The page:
b) Standardise hard surfaces. We should be playing on softer hard courts. There is a big difference in "give" of the surface on the hard courts and we should be playing on either Rebound Ace or Decoturf only: the cement courts are much too hard on the body.There's some validity to this, but the softer 'hard courts' are must more expensive to maintain.

c) Play with the same balls year round. Going from one surface to another, one time-zone to another is bad enough. Why not give it one constant and at least use the same balls? It can take just one week with heavy balls to develop tendinitis in the shoulder or wrist and can take months or even years to get rid of it. I am definitely speaking from personal experience here.She's right, but this conflicts with the sponsorship issues raised ....

4. Increase sponsorship opportunitiesShe right.
5. Make sure drugs laws catch the cheats, but don't go overboard with it

For all that, though, there is doping going on and only a handful of players have been nailed.Proof they AREN'T going 'overboard'.

6. Make grand slam events more generous

The ITF has too much power. The grand slam events have too much power and money and they don't share it with the players.True. But why should the ITF be interested in sharing power with the players? It douesn't help them.

7. Take bids for tournament ownership

Every week on the tournament calendar is owned by a different promoter. Octagon and IMG own about half a dozen tournament weeks each and they encourage their clients to play in their events. But no players have a financial stake in any tournament, at least that I know of.

So when the WTA or the ATP asks a player to help promote a tournament, why should they? Financially they are helping the promoter make the tournament more marketable and profitable but what do they get for the time they could have spent training or practising or going to a movie?

The players have no real incentive to help market the tour because they have no financial stake in it as every week on the tournament calendar is owned by a different promoter.

But le's assume the men's and women's tours owned the tour and all the weeks in it. Then let's say the WTA rents the week out - for three years' time, let's say to Rome. If it does well, it can stay there; and, if not, then after three years you move it to the next high bidder - anyone want to go to Beijing? If the tournament does well the WTA has a direct stake in it - a percentage goes to the pension plan, players want to promote the event now and everybody wins. And by highest bidder I mean rent and prize money, which has been rather stagnating for women.Good idea, but HIGH risk.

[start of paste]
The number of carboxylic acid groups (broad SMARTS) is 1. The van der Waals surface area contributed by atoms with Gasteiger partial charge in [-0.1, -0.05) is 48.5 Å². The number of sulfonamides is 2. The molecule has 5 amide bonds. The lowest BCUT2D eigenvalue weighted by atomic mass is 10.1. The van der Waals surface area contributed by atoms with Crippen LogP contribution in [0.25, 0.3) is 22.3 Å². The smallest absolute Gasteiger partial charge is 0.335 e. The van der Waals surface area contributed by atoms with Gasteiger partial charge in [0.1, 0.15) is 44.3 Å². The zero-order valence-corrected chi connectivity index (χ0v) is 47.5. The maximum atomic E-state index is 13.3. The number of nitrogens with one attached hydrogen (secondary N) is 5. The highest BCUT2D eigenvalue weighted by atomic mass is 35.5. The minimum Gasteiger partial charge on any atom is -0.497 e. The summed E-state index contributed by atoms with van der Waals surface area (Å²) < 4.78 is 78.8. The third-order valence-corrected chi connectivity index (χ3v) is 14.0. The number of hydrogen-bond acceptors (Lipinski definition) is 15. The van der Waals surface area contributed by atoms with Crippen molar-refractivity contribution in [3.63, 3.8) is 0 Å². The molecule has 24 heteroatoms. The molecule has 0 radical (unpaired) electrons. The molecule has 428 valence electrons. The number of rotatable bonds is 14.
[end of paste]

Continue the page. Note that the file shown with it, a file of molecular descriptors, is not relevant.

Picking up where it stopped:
8. Raise prize moneyWell, if you enhance revenue, this is good. Even expected.

9. Increase egalitarianism

Why is there no grass-court tournament for the women wheelchair-tennis players? This year is the first year of an official wheelchair tennis tournament at Wimbledon, in the doubles. But it's men only. Why no women?If there are enough players, sure.

10. Unionise

The WTA merged with the tournament directors, so the WTA is now a combination of them and the players. Larry Scott, the WTA's chairman and CEO, represents the players and the tournaments, so he doesn't want to make anyone mad. So what happens then? Not much and certainly not enough. The changes he is trying to implement are going at a snail's pace.

Tennis governance needs reform. The women players should start a union so they can take control of their sport. They should have the power the old women's tennis association used to have and make the changes necessary to make the sport better. The way it is going, well, it's just not going nearly as well as it could.Good idea. If the top players want to do it. If they don't take the lead, such an idea will fail.

SelesFan70